The US played an important role in the initiation of the Second World War and the major events that led to it. (See: Hidden History: The Secret Origins of the First World War for background on the Anglo-American 'Secret Elite' and how they rule the world through war.) Before and during World War II, the U.S. eugenics movement, comprising extremely wealthy individuals, and American corporations like IBM, Ford, General Motors, ITT, Standard Oil of New Jersey, Chase Bank, National City Bank of New York, and others, supported the fascist propaganda and military institutions of the Nazi regime. Hitler called American eugenics leader Madison Grant‟s book The Passing of the Great Race his "bible".

Radar

Vietnam War: The critical role of Russian weapons

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© Wikipedia
North Vietnamese Air Force MiG-17 pilots walk by their aircraft.
Exactly 40 years ago the Vietnamese burst into Saigon, catching the Americans in their underpants. As well as mounting a brave defence of their country, the Vietnamese used one superpower's firepower to defeat another.

To get a sense of how viciously the Vietnam War was fought and - more importantly - the sweeping nature of Vietnamese victory, chew on this: during the conflict the Americans lost more than 2,000 aircraft; the Vietnamese lost just 131 planes.

This astounding record notched up by the Vietnamese against a superpower with virtually unlimited military resources - and which could also count on combat support from allies such as Australia, South Korea and New Zealand - was possible because of the almost superhuman fight put by the Vietnamese military and civilians.

Георгиевская ленточка

"Life is such a simple thing and cruel": The President of Russia talks about his parents in the war, his brother, and all the amazing coincidences

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The President of Russia Vladimir Putin in his column for the magazine Russian Pioneer talks about his parents in the war, about his brother, about all the amazing coincidences of his life.

In nine days all of Russia will celebrate, and further immortalize an historic victory for a homeland, and for the world. Whether or not any foreign leaders attend Victory Day celebrations in Red Square on May 9th, a great people have reason for unshakable pride. So too, it may come to pass that the leader of this dynamic nation will one day be remembered alongside the fallen heroes of Stalingrad and Leningrad.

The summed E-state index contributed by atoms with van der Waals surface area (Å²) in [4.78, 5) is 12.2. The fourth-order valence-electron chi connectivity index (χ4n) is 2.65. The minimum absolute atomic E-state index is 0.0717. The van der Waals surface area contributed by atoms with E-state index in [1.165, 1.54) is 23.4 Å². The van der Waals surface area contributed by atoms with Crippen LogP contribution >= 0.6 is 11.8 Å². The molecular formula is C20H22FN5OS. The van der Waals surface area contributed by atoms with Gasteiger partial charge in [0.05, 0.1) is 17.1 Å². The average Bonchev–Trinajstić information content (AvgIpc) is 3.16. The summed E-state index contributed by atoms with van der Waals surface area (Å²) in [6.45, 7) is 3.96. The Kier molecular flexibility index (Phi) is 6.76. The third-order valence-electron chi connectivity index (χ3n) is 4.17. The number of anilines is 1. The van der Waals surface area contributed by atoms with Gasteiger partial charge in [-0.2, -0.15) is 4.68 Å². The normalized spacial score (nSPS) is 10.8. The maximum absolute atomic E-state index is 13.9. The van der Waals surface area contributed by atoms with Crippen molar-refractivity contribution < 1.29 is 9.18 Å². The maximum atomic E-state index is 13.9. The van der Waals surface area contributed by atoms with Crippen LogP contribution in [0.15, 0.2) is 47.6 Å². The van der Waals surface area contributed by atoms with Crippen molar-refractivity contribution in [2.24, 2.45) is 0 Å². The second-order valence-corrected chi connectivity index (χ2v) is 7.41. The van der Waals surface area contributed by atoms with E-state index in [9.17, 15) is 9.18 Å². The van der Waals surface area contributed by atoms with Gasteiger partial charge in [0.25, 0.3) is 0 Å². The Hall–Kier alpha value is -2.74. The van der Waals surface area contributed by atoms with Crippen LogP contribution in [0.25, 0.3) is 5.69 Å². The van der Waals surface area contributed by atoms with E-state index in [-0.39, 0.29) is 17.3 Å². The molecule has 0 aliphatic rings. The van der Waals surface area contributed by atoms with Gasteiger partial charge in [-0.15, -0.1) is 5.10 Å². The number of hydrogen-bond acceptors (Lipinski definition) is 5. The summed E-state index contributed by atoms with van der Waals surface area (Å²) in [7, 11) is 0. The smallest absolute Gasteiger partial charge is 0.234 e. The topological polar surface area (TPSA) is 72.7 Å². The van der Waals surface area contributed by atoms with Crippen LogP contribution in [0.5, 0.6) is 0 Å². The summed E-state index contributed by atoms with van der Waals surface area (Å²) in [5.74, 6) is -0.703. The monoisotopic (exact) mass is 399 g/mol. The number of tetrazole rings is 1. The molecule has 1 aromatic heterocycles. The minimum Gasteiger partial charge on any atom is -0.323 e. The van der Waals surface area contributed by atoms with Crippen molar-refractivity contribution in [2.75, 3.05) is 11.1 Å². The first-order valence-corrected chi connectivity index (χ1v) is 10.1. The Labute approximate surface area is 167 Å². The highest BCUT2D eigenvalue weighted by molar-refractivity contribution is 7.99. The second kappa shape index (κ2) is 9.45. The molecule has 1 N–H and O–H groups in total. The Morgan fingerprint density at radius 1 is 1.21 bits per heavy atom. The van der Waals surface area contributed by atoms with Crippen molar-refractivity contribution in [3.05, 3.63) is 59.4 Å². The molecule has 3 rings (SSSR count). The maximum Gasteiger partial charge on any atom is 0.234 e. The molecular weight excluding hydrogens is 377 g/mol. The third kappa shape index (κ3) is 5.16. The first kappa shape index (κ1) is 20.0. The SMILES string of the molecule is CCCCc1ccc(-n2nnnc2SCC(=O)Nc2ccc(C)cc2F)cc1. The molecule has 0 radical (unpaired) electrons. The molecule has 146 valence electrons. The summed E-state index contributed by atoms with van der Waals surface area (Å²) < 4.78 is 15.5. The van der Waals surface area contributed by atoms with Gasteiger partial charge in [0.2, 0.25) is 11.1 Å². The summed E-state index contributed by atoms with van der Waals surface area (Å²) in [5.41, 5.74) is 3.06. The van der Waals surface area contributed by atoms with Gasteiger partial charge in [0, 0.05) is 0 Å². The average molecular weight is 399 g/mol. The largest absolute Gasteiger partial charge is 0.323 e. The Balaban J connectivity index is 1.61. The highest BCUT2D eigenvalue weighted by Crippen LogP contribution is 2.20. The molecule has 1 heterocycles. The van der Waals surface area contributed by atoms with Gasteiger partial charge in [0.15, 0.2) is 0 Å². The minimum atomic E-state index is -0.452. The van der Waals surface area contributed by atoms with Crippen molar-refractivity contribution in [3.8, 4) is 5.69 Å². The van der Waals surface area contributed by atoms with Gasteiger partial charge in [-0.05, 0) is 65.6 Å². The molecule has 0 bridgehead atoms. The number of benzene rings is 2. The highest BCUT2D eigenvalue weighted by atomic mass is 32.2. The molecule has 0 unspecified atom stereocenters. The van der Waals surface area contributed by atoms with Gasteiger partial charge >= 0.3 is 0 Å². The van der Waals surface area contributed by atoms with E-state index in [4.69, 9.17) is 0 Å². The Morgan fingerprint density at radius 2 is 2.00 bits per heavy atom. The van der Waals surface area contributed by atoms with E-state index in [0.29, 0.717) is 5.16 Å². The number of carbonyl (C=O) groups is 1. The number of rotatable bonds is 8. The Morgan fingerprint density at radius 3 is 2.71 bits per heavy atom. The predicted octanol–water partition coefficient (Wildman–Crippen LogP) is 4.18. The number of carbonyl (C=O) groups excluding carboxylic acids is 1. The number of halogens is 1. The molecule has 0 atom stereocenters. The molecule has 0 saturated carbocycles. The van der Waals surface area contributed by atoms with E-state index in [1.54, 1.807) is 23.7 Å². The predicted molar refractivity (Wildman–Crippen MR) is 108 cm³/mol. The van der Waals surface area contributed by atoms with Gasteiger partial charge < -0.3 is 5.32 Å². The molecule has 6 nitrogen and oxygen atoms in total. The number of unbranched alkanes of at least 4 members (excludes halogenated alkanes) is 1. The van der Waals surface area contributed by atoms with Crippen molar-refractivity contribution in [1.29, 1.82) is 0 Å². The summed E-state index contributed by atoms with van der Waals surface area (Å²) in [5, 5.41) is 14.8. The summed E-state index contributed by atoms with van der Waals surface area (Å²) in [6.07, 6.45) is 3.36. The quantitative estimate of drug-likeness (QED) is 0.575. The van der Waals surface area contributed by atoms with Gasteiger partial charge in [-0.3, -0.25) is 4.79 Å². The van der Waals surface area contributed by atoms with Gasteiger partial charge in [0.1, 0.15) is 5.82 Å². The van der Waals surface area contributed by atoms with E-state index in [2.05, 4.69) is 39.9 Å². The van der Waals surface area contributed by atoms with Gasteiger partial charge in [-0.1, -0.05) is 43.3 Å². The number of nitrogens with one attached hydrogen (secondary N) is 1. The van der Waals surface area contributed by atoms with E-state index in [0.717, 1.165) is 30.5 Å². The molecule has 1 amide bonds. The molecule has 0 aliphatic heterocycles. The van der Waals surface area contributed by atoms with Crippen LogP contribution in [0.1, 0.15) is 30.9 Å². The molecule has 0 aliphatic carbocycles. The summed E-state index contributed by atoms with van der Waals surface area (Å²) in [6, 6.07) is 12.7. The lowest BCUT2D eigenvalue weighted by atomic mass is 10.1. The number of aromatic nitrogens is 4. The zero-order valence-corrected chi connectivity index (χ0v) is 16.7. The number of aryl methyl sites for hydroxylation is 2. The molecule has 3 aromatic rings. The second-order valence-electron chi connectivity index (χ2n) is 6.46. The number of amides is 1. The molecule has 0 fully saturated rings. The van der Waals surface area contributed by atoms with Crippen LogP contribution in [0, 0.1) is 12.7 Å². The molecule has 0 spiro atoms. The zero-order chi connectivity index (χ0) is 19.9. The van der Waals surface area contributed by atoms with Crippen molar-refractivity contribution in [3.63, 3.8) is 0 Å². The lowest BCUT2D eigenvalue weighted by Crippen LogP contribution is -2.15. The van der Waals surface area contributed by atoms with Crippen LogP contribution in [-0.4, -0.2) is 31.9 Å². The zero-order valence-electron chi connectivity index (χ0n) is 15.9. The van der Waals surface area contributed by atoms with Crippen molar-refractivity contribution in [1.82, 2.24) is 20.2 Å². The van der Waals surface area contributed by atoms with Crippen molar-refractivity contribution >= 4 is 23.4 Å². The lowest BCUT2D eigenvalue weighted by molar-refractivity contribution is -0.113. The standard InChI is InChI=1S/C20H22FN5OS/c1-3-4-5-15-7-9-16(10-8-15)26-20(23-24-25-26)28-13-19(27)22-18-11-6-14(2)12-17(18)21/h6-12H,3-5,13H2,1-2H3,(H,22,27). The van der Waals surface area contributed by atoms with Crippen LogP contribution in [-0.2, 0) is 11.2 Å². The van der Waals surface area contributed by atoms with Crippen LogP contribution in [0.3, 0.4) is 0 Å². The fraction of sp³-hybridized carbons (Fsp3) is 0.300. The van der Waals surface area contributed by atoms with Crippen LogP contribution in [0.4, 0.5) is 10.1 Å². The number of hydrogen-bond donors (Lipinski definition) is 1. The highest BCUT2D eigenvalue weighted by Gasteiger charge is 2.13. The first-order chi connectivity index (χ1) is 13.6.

Here's a view of Vladimir Putin I'll bet not many out there know of or understand.

We were scanning the news today when my partner Mihaela discovered a story about Vladimir Putin, and a column he wrote for the magazine Russian Pioneer (or Русский пионер in Russian). The article's title, translated for feeling reads, "Life Is Such a Simple Thing and Cruel", and it reflects not only Vladimir Putin's personal take on the Great Patriotic War, but interestingly, Russia's as well. In the piece Putin candidly discussed the coincidences that have informed his life. He goes on to confirm all the stories I and other writers have spoken of at times, of his family, his home, and the Nazi siege of Leningrad that took so many hundreds of thousands. Most striking though, is that the now celebrated leader is still confused that his parents never wanted to hate the enemy. In this resides perhaps the best quality of Russians, some miraculous capacity for forgiveness. And Putin speaks of it all reverently, in an almost childlike way, from a position of a "fly on the wall" listening to dark conversations of grownups. The effect is mesmerizing actually. Observing Putin from the standpoint of being his father's son, rather than TIME Magazine's most influential person, is riveting.